This brings us back to the ongoing power struggle in Tehran. The Rouhani administration has tried to impose transparency measures and to tax the religious foundations, among which there are a number of powerful players. These include the billionaire Astan Quds Razavi, the foundation of the Mashhad mausoleum, a holding at the head of numerous companies and manufacturing businesses, as well as the pilgrimage industry (directed by Ebrahim Raisi, the former presidential candidate defeated by Rouhani last May). It is clear that taxing these religious foundations means attacking the more extremist and less transparent power centres in the Islamic Republic. The government has had mixed success in its attempts to implement these tax measures. The same applies to efforts at reigning in the economic influence of the Revolutionary Guard, which controls entire sectors of the economy (telecommunications, ports, infrastructure) and manages a vast range of commercial interests.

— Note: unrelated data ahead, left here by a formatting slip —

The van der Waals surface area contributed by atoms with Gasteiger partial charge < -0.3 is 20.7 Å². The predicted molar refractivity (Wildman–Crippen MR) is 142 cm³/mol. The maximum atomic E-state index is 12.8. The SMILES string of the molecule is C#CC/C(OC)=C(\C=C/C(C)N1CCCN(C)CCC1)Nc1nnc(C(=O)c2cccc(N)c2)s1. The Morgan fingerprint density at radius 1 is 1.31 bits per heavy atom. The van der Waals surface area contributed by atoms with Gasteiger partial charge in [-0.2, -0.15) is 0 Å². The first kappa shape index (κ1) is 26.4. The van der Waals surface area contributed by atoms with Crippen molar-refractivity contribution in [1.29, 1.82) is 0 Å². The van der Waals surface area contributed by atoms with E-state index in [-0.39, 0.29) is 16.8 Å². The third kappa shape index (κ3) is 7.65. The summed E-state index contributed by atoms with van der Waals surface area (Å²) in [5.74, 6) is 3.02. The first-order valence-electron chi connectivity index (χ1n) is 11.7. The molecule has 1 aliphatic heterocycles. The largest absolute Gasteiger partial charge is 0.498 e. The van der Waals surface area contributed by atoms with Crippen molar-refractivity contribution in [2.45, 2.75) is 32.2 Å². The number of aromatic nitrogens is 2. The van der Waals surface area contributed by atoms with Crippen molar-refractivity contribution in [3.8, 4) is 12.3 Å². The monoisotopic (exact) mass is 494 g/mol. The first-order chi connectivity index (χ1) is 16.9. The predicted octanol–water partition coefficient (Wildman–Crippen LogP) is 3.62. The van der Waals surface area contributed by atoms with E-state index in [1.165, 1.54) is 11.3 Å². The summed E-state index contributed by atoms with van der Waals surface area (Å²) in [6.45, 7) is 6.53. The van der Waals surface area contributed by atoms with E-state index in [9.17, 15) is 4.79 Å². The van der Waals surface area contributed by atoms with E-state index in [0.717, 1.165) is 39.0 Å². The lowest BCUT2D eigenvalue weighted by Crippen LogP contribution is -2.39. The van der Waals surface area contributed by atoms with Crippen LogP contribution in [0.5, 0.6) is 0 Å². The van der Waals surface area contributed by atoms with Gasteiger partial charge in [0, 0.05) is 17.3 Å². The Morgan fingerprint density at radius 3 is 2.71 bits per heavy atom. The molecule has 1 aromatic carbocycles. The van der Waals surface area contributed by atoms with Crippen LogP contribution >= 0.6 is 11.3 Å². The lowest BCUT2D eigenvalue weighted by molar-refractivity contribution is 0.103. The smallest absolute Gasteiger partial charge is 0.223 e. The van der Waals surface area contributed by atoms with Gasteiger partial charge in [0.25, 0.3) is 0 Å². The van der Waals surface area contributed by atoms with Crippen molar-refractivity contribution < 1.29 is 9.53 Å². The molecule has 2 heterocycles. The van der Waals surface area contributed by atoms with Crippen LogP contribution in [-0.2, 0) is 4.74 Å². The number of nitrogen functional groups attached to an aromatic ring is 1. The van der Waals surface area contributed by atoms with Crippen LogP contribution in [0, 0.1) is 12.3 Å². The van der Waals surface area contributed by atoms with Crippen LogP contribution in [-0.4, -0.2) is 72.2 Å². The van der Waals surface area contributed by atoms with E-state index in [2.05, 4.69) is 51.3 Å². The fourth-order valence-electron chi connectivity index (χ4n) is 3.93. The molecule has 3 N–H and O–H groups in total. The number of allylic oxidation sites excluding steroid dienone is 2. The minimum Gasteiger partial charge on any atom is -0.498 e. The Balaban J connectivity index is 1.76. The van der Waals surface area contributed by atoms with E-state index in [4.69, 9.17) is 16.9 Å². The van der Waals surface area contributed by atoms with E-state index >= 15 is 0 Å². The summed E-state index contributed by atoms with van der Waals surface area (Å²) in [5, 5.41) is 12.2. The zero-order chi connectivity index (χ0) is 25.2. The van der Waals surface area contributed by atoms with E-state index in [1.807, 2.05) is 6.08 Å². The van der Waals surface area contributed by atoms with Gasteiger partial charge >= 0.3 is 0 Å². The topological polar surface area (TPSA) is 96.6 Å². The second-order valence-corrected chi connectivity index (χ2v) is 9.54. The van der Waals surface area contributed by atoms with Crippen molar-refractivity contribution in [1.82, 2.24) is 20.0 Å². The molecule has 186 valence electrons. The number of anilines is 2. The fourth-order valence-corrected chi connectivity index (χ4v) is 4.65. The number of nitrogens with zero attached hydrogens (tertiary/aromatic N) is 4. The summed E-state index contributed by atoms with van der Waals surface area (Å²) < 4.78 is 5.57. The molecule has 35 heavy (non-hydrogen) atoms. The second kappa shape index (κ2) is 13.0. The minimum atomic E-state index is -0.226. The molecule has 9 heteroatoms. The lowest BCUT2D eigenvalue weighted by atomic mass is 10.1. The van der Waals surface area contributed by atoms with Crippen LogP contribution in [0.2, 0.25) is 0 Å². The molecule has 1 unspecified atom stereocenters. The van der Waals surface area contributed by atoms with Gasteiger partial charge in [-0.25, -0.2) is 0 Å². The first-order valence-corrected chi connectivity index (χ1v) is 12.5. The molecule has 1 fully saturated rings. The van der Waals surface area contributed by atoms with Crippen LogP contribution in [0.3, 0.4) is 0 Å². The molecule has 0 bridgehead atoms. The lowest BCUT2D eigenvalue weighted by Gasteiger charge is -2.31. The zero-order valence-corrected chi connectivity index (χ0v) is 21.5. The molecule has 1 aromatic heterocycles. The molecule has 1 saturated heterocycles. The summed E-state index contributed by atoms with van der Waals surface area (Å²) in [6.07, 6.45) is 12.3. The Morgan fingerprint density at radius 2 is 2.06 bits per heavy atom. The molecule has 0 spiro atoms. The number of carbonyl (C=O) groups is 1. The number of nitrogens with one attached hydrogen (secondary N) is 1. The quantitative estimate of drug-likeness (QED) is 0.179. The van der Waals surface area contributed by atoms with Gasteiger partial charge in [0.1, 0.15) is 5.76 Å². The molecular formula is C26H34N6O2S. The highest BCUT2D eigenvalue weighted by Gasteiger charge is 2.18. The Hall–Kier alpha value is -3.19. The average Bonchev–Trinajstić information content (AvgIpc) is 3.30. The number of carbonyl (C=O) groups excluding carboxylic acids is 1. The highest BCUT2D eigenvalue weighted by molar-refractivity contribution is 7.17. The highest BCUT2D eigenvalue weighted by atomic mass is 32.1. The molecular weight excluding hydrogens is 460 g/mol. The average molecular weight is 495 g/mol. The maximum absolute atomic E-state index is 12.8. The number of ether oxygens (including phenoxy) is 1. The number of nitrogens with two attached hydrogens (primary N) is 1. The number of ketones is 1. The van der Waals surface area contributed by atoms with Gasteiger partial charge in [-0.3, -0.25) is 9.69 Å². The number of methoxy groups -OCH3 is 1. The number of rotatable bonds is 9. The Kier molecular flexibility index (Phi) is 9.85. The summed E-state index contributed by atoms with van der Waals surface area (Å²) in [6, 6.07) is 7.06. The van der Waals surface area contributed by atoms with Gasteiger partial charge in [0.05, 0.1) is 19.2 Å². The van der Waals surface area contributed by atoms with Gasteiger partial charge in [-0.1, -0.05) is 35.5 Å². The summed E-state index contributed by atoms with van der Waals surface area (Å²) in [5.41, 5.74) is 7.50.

“There is, however, only one thing at stake,” observes Leylaz, speaking of the future structure of the Islamic Republic when the Ayatollah Khamenei leaves the stage. Never explicitly mentioned, succession to the leadership of the Islamic Republic has already been on the table for some time. “It is now clear that on that day, there will be change. How? More than predictions, one can express hope for formal continuity in the country’s institutions and a freer civil society. Many predict behavioural freedom in civil society but robust control over the political system.” So, something like the Putin model, I suggest. “There is only one institution in Iran that has the ability to exercise such control over the country, and that is the Revolutionary Guard. But it will not necessarily be a despotic system; to govern Iran, the military needs the reformists, namely political forces endowed with legitimacy.” What is certain is that the military’s influence is constantly increasing. “Never in Iran’s history has nationalism been so strong. And it will save Iran. There is no one here who wants to see the country destabilised; we will not end up like Iraq or Syria.” If the Trump administration’s objective was to damage the regime in Tehran or its armed forces, it has had the opposite effect.